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History of Cambria County, V.2

238 HISTORY OF CAMBRIA COUNTY.
  • John F. Wiggins; died at Washington, D. C., Dec. 31, of wounds received at Fredericksburg, Va., Dec. 13, 1862; buried in Mil. Asylum Cem.
    The organization for Companies A, B and F in the 133d Pennsylvania Infantry Volunteers:

Date. Colonel. Brigade. Division. Corps. Commander.
1862.
Sept. 14 F. B. Speakman. Second.
P.H. Allabach
Third.
A.A. Humphreys.
Fifth.
Fitz John Porter
G. B. McClellan.
Dec. 11 to 15. Same Same Same D.E. Butterfield A.E. Burnside.
Joseph Hooker.
Dec. 31 Same Same Same Geo. G. Meade Same
1863.
Jan. 31 W.A. McCartney Same E.M. Gregory Geo. Sykes Jos. Hooker.
May 1 to 6. F.B. Speakman Same A.A. Humphreys Geo. G. Meade Same

    The itinerary of Company A, 133d Pennsylvania Volunteers. The company was organized at Johnstown by Capt. Abram Kopelin, July 31, 1862; he was promoted to be lieut.-colonel, when Capt. John Downey succeeded in command.

    Aug. 5, 1862, Tuesday. Mustered in by Capt. W. B. Lane, 3d U.S. Cav., at Harrisburg, Penna.
    19. The company left Harrisburg in the morning and arrived at Washington city the same evening.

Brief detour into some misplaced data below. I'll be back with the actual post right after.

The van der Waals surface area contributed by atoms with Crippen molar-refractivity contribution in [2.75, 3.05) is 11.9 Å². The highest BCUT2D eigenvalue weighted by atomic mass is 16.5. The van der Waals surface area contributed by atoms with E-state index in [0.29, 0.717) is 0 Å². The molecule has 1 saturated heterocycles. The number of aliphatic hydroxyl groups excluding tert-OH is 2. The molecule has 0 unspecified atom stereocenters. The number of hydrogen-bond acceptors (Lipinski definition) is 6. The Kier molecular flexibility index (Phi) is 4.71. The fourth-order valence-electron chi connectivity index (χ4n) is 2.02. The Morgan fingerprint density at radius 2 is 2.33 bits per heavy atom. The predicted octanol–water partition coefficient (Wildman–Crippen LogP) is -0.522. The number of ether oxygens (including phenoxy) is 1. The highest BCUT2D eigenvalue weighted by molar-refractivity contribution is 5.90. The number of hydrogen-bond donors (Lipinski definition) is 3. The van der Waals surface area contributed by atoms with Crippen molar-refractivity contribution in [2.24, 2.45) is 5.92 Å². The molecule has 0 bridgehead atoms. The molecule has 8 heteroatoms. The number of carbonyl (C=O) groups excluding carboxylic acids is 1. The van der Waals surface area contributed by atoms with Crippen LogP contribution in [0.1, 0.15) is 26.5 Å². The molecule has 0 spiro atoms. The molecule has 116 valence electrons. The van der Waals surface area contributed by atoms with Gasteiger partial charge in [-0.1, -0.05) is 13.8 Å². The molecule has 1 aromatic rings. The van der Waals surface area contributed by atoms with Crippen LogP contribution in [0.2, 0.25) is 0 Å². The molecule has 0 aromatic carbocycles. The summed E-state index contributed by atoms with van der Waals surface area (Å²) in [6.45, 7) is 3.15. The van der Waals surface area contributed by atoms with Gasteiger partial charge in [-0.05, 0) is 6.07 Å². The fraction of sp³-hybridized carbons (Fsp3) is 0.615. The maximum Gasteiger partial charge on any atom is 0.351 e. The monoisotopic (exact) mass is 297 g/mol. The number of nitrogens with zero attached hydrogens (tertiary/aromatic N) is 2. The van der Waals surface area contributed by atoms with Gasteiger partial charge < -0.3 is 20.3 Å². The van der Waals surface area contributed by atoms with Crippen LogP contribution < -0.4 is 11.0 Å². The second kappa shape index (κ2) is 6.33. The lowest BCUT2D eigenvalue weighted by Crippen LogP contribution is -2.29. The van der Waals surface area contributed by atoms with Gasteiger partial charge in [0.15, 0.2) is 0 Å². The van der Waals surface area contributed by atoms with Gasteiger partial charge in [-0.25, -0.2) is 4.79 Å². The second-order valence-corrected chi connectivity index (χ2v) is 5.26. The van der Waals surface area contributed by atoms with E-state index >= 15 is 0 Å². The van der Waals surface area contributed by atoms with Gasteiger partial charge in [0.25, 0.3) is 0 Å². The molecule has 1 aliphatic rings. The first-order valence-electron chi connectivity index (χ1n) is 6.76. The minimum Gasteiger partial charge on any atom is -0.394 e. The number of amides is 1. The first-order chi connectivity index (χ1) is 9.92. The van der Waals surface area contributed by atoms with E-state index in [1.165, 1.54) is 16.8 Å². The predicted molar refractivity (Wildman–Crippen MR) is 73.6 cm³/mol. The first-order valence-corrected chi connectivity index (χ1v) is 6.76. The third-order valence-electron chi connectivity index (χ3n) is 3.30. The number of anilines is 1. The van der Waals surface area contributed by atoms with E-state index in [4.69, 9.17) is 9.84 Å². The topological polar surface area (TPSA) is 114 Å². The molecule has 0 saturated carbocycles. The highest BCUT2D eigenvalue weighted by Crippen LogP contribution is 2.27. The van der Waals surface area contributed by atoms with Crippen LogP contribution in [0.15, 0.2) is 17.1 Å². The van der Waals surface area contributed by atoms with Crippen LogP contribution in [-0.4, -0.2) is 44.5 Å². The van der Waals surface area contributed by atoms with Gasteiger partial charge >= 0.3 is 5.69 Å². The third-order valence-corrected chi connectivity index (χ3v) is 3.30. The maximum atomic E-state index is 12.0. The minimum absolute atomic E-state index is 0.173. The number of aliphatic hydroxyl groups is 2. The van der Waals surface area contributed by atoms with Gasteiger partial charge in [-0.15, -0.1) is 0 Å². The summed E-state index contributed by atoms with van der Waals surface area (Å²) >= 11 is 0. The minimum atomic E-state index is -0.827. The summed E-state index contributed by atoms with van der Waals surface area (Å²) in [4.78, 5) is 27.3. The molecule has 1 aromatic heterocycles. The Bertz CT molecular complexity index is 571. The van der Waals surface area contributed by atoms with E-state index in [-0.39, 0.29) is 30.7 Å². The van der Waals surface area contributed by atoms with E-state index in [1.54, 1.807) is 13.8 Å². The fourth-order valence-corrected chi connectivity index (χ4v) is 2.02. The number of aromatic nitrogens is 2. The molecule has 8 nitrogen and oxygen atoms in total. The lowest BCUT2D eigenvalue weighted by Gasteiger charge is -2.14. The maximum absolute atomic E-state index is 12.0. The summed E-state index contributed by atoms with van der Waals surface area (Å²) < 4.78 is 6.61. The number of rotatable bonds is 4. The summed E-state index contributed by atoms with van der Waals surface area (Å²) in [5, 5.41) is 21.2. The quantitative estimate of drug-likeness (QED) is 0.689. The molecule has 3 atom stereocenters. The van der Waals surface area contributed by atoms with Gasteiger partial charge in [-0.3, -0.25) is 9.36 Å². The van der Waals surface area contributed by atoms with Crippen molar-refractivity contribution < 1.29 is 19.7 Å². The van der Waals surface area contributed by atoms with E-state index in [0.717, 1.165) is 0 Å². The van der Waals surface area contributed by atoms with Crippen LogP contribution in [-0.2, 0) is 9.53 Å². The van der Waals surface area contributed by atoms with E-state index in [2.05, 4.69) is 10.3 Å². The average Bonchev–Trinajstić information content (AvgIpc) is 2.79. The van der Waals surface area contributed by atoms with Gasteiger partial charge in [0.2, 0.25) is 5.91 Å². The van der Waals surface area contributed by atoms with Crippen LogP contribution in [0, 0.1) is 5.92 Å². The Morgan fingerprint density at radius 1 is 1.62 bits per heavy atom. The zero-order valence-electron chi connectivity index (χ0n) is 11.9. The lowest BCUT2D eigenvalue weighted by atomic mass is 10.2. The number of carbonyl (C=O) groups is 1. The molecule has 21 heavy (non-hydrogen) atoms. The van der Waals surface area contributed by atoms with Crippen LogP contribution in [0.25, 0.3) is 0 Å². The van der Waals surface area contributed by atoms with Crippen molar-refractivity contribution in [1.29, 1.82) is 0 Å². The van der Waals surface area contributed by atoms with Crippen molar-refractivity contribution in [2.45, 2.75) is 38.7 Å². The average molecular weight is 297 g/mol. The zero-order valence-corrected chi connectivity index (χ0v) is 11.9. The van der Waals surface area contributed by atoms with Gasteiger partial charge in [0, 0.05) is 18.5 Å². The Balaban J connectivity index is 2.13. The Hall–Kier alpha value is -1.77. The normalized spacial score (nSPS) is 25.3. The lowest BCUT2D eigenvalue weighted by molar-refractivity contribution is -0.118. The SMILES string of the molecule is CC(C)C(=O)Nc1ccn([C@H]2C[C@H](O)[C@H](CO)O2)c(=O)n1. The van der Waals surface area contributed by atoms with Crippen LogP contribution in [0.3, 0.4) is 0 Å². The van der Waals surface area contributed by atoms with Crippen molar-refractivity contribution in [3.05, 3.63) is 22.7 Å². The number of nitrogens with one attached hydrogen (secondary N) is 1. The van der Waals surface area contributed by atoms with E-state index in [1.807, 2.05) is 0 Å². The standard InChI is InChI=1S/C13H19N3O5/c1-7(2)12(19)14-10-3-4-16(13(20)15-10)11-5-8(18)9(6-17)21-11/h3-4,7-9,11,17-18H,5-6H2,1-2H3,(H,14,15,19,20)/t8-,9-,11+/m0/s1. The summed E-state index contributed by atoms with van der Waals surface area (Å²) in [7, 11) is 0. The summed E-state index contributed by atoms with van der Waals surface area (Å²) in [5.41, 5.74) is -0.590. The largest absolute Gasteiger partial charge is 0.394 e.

20. Left Washington for Camp Chase, arrived there and bivouacked for the night.
    21. Pitched our tents.
    24. Sunday. The company was inspected by the U.S. officers, who condemned our arms.
    27. Arrived at Alexandria, Va.
    28. Pitched our tents and remained there until the 30th. Drilled four hours each day and provided with ammunition.
    30. Received orders to march; left there and arrived at Fort Ward in the evening; went into camp to the left of Fort Ward and bivouacked for two nights, it raining all the time. In these two days we were occupied in clearing off a place suitable in which to camp.
1862:
    September 1, Monday. Received our camp equipage; pitched tents and cleaned arms.
    2. Went on picket, nothing happening worthy of notice.
    5 and 6. Furnished a detail of 30 men per day to work on intrenchments.
    Nov. 1, Saturday. Broke camp near Harper's Ferry, and marched to Snicker's Gap, Va.
    5. Marched to Middleburg, Va.; 10 miles.
    6. Marched to White Plains; 12 miles
    8. Marched to New Baltimore; 10 miles.
    9. Marched to camp near Warrenton, Va.; 3 miles.
    10. The troops were reviewed by Maj. General McClellan. Maj. Gen. A. E. Burnside assumed command of the Army of the Potomac.


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Created: 22 Mar 2003, Last Updated: 30 Mar 2008
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